More than a billion smartphones will ship with facial recognition in 2020: Counterpoint

Apple's Face ID generates a 3D depth map of the user's face that is achieved by the multiple sensors in its iPhone X.

    According to a report by market research firm Counterpoint, Facial recognition technology from Apple and Samsung will prompt other manufacturers to include the feature in their devices. Adding that more than a billion smartphones will ship with facial recognition in 2020.

    More than a billion smartphones will ship with facial recognition

    The report said that Apple's rivals will adopt similar technology during 2018, which could lead to facial recognition becoming the de-facto standard for unlocking phones and the gradual elimination of fingerprint sensors in smartphones. Apple's Face ID generates a 3D depth map of the user's face that is achieved by the multiple sensors in its iPhone X. On the contrary, other players like Samsung rely on 2D facial recognition coupled with an iris scanner. OnePlus, on the other hand, relies on just 2D facial recognition. Going forward, we believe more OEMs will opt for facial recognition choosing between 2D and 3D facial recognition technology based on the price positioning of their product.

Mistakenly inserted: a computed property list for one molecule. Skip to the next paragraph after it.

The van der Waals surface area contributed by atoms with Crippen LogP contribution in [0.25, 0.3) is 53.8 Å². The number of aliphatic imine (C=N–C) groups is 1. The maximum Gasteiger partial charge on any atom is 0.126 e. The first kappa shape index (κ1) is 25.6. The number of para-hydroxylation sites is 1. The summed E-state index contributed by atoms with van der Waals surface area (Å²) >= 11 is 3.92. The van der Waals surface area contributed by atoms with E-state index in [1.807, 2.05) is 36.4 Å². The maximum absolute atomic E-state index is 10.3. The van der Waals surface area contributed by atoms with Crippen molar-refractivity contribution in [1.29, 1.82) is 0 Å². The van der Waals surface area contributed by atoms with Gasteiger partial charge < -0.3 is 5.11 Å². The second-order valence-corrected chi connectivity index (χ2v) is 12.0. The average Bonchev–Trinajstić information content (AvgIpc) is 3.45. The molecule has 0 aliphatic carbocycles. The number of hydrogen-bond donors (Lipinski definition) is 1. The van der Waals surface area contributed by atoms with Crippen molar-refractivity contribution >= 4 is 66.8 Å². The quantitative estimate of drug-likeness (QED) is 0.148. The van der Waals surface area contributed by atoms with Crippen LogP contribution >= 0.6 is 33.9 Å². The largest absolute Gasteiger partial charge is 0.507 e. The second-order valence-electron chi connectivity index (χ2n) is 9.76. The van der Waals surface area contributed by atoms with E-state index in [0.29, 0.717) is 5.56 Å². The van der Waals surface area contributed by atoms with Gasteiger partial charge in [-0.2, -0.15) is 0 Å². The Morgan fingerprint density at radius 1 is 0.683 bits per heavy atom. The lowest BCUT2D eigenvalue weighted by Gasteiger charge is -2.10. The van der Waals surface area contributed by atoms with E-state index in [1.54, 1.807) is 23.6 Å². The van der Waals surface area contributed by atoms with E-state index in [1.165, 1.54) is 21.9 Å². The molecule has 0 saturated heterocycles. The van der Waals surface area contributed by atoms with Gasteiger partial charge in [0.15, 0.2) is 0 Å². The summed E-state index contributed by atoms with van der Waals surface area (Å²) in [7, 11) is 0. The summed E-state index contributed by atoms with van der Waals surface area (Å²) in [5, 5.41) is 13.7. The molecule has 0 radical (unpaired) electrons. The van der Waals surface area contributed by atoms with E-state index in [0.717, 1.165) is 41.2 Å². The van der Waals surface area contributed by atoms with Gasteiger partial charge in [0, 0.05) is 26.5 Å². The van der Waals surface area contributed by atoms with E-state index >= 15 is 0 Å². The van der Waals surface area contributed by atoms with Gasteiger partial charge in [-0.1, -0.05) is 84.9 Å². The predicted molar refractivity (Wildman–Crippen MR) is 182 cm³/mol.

"The diffusion of facial recognition technology into lower tier price bands will be faster than any other flagship feature due to 2D facial recognition being native on the Android platform," said Pavel Naiya, Senior Analyst at Counterpoint Research.

    "However, according to our estimates, close to 60 percent of all smartphones with facial recognition will use 3D technology in 2020. Data collected from multiple 3D sensors will assist emerging technologies like Augmented Reality, Virtual Reality, and Artificial Intelligence to widen their use cases," he added.

    When talking about biometrics in terms of security and convenience, the firm found that convenience is generally more important than security to most consumers.

    "There are certainly situations where looking directly at a smartphone will be inconvenient, such as when walking briskly along a crowded street", commented Peter Richardson, Research Director at Counterpoint Research.

    "In such cases, a fingerprint sensor may well be more convenient and quicker as it does not require the user to look directly at the device and could even be unlocked as it is being removed from the user's pocket or bag. Although Face ID may not be the most convenient way to unlock a phone under all situations, it is well-suited for applications that require higher security, such as mobile payments, and where speed is not necessarily of the essence. In such cases, consumers may be happy to wait longer, say 2-3 seconds, in return for a much higher level of security, such as when purchasing an expensive item using their phone." added Richardson.

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